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Unilever to ban photo-editing and use of word "normal" in beauty ads

Gaelle Walker
09 March 2021

Unilever is to ban photo-editing of models and remove the word “normal” from its beauty product advertising as part of the launch of a new Positive Beauty strategy.

The move, from the Dove and Sure brand manufacturer, follows one of the largest global studies ever conducted by Unilever Beauty & Personal Care - which revealed that the beauty industry often made “people feel excluded.”

According to the study, two thirds of people in the UK said that the beauty and personal care industry made certain people feel excluded, while 43% said the beauty industry was “only for some."

A further 69% of UK people also said that the beauty industry was guilty of pressurising people into thinking that they needed to look a certain way - contributing to narrow beauty ideals.

In addition, 59% of UK people said that use of the word "normal" on beauty product packaging and in advertising had a negative impact - with less than a third of people describing their skin as “normal”, and even fewer describing their hair as “normal” .

Unilever president of beauty and personal care Sunny Jain said: “With one billion people using our beauty and personal care products every day, and even more seeing our advertising, our brands have the power to make a real difference to people’s lives.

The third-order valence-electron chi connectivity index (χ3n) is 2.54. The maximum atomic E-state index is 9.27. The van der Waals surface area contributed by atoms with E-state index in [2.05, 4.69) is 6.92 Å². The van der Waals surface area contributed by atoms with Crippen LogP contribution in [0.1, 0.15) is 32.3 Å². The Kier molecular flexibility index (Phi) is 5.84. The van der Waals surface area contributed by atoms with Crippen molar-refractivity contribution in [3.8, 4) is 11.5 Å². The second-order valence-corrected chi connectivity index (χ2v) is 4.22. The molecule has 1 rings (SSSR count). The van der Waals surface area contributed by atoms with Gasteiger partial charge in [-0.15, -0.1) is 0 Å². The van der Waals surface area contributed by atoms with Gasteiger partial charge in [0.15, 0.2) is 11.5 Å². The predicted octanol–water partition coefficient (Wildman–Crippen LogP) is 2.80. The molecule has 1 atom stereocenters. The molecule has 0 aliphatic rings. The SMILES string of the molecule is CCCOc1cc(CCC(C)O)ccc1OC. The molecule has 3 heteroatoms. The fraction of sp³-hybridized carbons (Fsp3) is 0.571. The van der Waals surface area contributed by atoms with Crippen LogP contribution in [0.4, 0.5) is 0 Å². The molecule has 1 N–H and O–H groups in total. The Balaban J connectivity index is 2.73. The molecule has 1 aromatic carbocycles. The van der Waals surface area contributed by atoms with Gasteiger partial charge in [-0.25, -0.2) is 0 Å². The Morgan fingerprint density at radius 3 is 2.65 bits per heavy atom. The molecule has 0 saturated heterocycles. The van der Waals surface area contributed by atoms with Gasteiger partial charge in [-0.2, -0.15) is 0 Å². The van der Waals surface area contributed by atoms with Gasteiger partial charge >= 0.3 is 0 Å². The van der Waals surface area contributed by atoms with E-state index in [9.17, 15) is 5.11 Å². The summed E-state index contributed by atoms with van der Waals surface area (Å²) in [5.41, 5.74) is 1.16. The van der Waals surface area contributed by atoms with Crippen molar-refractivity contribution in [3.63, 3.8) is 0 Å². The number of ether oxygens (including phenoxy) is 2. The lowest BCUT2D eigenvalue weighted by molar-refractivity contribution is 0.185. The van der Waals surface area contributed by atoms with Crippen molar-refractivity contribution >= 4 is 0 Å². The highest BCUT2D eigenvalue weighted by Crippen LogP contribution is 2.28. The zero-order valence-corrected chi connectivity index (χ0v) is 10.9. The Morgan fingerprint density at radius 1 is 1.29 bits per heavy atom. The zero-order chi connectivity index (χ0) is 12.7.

“As part of this, we are committed to tackling harmful norms and stereotypes and shaping a broader, far more inclusive definition of beauty.

“We know that removing ‘normal’ from our products and packaging will not fix the problem alone, but it is an important step forward.

“It’s just one of a number of actions we are taking as part of our Positive Beauty vision, which aims not only to do less harm, but more good for both people and the planet.

“With more consumers than ever rewarding brands which take action on the social and environmental issues they care about, we believe that Positive Beauty will make us a stronger, and more successful business.”

Unilever also vowed to end “any digital alteration to change a person’s body shape, size, proportion or skin colour, across all advertising material,” including influencers paid by the company to promote products.

The manufacturer also committed to increase the number of advertisements portraying people from diverse groups.

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